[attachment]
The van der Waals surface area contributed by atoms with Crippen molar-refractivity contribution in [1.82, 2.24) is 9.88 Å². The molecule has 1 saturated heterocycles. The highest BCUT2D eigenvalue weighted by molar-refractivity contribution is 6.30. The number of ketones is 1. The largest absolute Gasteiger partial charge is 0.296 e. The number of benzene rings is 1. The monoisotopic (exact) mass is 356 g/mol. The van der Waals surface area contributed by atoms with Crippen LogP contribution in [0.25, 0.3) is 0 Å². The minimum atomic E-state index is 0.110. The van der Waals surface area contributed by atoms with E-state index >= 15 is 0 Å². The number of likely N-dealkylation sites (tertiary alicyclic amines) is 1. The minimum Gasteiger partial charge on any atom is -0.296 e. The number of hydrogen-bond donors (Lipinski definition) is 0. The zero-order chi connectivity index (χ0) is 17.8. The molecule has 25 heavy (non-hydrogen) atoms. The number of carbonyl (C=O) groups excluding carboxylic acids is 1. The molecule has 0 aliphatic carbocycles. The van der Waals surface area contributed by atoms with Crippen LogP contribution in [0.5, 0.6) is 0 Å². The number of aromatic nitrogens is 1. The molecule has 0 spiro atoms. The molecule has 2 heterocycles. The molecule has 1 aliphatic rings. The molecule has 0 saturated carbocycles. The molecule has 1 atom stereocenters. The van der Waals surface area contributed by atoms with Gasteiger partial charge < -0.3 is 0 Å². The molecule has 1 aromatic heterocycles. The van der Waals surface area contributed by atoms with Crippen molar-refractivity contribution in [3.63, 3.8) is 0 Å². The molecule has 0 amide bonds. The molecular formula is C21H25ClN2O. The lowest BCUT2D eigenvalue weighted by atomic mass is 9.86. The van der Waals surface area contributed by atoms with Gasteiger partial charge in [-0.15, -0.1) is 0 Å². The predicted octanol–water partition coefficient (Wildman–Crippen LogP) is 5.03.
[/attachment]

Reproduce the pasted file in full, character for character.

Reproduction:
The van der Waals surface area contributed by atoms with Crippen molar-refractivity contribution in [1.82, 2.24) is 9.88 Å². The molecule has 1 saturated heterocycles. The highest BCUT2D eigenvalue weighted by molar-refractivity contribution is 6.30. The number of ketones is 1. The largest absolute Gasteiger partial charge is 0.296 e. The number of benzene rings is 1. The monoisotopic (exact) mass is 356 g/mol. The van der Waals surface area contributed by atoms with Crippen LogP contribution in [0.25, 0.3) is 0 Å². The minimum atomic E-state index is 0.110. The van der Waals surface area contributed by atoms with E-state index >= 15 is 0 Å². The number of likely N-dealkylation sites (tertiary alicyclic amines) is 1. The minimum Gasteiger partial charge on any atom is -0.296 e. The number of hydrogen-bond donors (Lipinski definition) is 0. The zero-order chi connectivity index (χ0) is 17.8. The molecule has 25 heavy (non-hydrogen) atoms. The number of carbonyl (C=O) groups excluding carboxylic acids is 1. The molecule has 0 aliphatic carbocycles. The van der Waals surface area contributed by atoms with Crippen LogP contribution in [0.5, 0.6) is 0 Å². The number of aromatic nitrogens is 1. The molecule has 0 spiro atoms. The molecule has 2 heterocycles. The molecule has 1 aliphatic rings. The molecule has 0 saturated carbocycles. The molecule has 1 atom stereocenters. The van der Waals surface area contributed by atoms with Gasteiger partial charge < -0.3 is 0 Å². The molecule has 1 aromatic heterocycles. The van der Waals surface area contributed by atoms with Crippen molar-refractivity contribution in [3.63, 3.8) is 0 Å². The molecule has 0 amide bonds. The molecular formula is C21H25ClN2O. The lowest BCUT2D eigenvalue weighted by atomic mass is 9.86. The van der Waals surface area contributed by atoms with Gasteiger partial charge in [-0.15, -0.1) is 0 Å². The predicted octanol–water partition coefficient (Wildman–Crippen LogP) is 5.03.